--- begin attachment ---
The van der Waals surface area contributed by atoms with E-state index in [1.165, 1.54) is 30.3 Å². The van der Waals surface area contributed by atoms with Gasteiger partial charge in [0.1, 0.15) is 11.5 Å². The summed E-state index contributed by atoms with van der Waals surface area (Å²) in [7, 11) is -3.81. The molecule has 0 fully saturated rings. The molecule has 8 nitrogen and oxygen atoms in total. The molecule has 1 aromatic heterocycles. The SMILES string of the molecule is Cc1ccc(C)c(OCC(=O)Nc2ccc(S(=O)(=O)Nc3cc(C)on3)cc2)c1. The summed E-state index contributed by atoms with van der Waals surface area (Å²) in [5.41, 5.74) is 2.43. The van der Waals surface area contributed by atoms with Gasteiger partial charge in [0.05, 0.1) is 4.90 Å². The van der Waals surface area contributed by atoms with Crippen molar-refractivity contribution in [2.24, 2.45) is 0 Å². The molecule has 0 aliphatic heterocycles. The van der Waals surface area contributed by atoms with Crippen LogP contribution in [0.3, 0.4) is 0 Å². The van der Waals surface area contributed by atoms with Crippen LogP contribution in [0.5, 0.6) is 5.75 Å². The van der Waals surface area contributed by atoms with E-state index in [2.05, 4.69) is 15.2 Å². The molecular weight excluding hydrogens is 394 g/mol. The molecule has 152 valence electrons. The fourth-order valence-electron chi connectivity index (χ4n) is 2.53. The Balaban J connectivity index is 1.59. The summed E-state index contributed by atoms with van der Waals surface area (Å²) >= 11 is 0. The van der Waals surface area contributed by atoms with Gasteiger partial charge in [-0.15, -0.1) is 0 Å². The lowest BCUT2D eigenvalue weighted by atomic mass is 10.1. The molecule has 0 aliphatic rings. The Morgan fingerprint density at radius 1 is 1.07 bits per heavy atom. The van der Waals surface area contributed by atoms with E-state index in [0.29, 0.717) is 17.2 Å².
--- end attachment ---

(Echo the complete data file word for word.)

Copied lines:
The van der Waals surface area contributed by atoms with E-state index in [1.165, 1.54) is 30.3 Å². The van der Waals surface area contributed by atoms with Gasteiger partial charge in [0.1, 0.15) is 11.5 Å². The summed E-state index contributed by atoms with van der Waals surface area (Å²) in [7, 11) is -3.81. The molecule has 0 fully saturated rings. The molecule has 8 nitrogen and oxygen atoms in total. The molecule has 1 aromatic heterocycles. The SMILES string of the molecule is Cc1ccc(C)c(OCC(=O)Nc2ccc(S(=O)(=O)Nc3cc(C)on3)cc2)c1. The summed E-state index contributed by atoms with van der Waals surface area (Å²) in [5.41, 5.74) is 2.43. The van der Waals surface area contributed by atoms with Gasteiger partial charge in [0.05, 0.1) is 4.90 Å². The van der Waals surface area contributed by atoms with Crippen molar-refractivity contribution in [2.24, 2.45) is 0 Å². The molecule has 0 aliphatic heterocycles. The van der Waals surface area contributed by atoms with Crippen LogP contribution in [0.3, 0.4) is 0 Å². The van der Waals surface area contributed by atoms with Crippen LogP contribution in [0.5, 0.6) is 5.75 Å². The van der Waals surface area contributed by atoms with E-state index in [2.05, 4.69) is 15.2 Å². The molecular weight excluding hydrogens is 394 g/mol. The molecule has 152 valence electrons. The fourth-order valence-electron chi connectivity index (χ4n) is 2.53. The Balaban J connectivity index is 1.59. The summed E-state index contributed by atoms with van der Waals surface area (Å²) >= 11 is 0. The van der Waals surface area contributed by atoms with Gasteiger partial charge in [-0.15, -0.1) is 0 Å². The lowest BCUT2D eigenvalue weighted by atomic mass is 10.1. The molecule has 0 aliphatic rings. The Morgan fingerprint density at radius 1 is 1.07 bits per heavy atom. The van der Waals surface area contributed by atoms with E-state index in [0.29, 0.717) is 17.2 Å².